HYPERTROPHY OF LIGAMENTUM FLAVUM IN LUMBAR SPINAL STENOSIS ASSOCIATED WITH INCREASED PROTEINASE INHIBITOR CONCENTRATION


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Abstract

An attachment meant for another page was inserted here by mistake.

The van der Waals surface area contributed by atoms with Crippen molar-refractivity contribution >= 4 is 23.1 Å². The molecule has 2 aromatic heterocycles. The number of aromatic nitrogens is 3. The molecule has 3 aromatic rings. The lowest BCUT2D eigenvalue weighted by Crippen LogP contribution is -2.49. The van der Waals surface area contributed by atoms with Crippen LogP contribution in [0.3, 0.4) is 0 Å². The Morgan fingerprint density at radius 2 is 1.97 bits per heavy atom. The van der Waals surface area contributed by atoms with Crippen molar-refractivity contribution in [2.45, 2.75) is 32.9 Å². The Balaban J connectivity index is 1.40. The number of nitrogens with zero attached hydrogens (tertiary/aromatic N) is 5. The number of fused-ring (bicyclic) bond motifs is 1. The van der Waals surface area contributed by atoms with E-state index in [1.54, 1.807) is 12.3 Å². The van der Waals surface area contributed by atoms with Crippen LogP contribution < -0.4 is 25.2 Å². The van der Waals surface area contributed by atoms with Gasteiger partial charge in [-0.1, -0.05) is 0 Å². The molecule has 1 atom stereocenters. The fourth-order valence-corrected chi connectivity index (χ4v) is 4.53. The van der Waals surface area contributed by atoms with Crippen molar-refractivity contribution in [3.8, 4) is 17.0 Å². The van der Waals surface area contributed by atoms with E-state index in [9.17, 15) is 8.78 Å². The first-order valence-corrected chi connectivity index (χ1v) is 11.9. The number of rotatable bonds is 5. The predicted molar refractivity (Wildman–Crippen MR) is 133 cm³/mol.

BackgroundIt is well known that age-related fibrosis, or decreases in the elastin-to-collagen ratio of the ligamentum flavum, along with hypertrophy of the ligamentum flavum, are associated with lumbar spinal stenosis. However, the molecular mechanism by which this fibrosis and hypertrophy develop is unknown. Tissue inhibitors of matrix metalloproteinase (TIMPs) are proteinase inhibitors that suppress extracellular matrix degradation. Elevated TIMP-1 and TIMP-2 expression has been implicated in various fibrotic diseases of the liver, kidney, lung, and heart. These TIMPs can also induce cellular proliferation and inhibit apoptosis in a wide range of cell types. These findings led us to postulate that TIMP-1 and TIMP-2 might also be associated with hypertrophy and fibrosis of the ligamentum flavum in lumbar spinal stenosis.MethodsWe quantified and localized TIMP expression in ligamentum flavum tissues that had been obtained during surgery from thirty patients with spinal stenosis and from thirty gender-matched control patients with disc herniation. The thickness of the ligamentum flavum at the level of the facet joint was measured on axial T1-weighted magnetic resonance images. In addition, we examined ligamentum flavum tissues for the expression of markers of cellular proliferation and apoptosis.ResultsThe ligamentum flavum was significantly thicker in the patients with spinal stenosis (mean, 5.68 mm) than in the patients with disc herniation (mean, 2.70 mm) (p < 0.001). The concentration of TIMP-2 in the ligamentum flavum was significantly higher in the patients with spinal stenosis (mean, 12.62 ng/mL) than in those with disc herniation (mean, 8.85 ng/mL) (p = 0.028). TIMP-1 and TIMP-2 were detected in the cytoplasm of ligamentum flavum fibroblasts. TIMP-1 and TIMP-2 concentrations were associated with hypertrophy of the ligamentum flavum (p = 0.015 and p = 0.003, respectively). None of the samples from the patients with stenosis had evidence of proliferation of ligamentum flavum fibroblasts. The expression of markers for apoptosis was significantly higher in the patients with spinal stenosis (58.8%) than in those with disc herniation (26.6%) (p < 0.001).ConclusionsIncreased TIMP expression has been implicated in fibrosis and hypertrophy of the extracellular matrix of several organs. Our results suggest that increased expression of TIMP-2 in ligamentum flavum fibroblasts is associated with fibrosis and hypertrophy of the ligamentum flavum in patients with spinal stenosis.Clinical RelevanceGaining insights into the molecular pathogenesis of hypertrophy and fibrosis of the ligamentum flavum may eventually result in new therapeutic and potentially noninvasive alternatives to the treatment of spinal stenosis.

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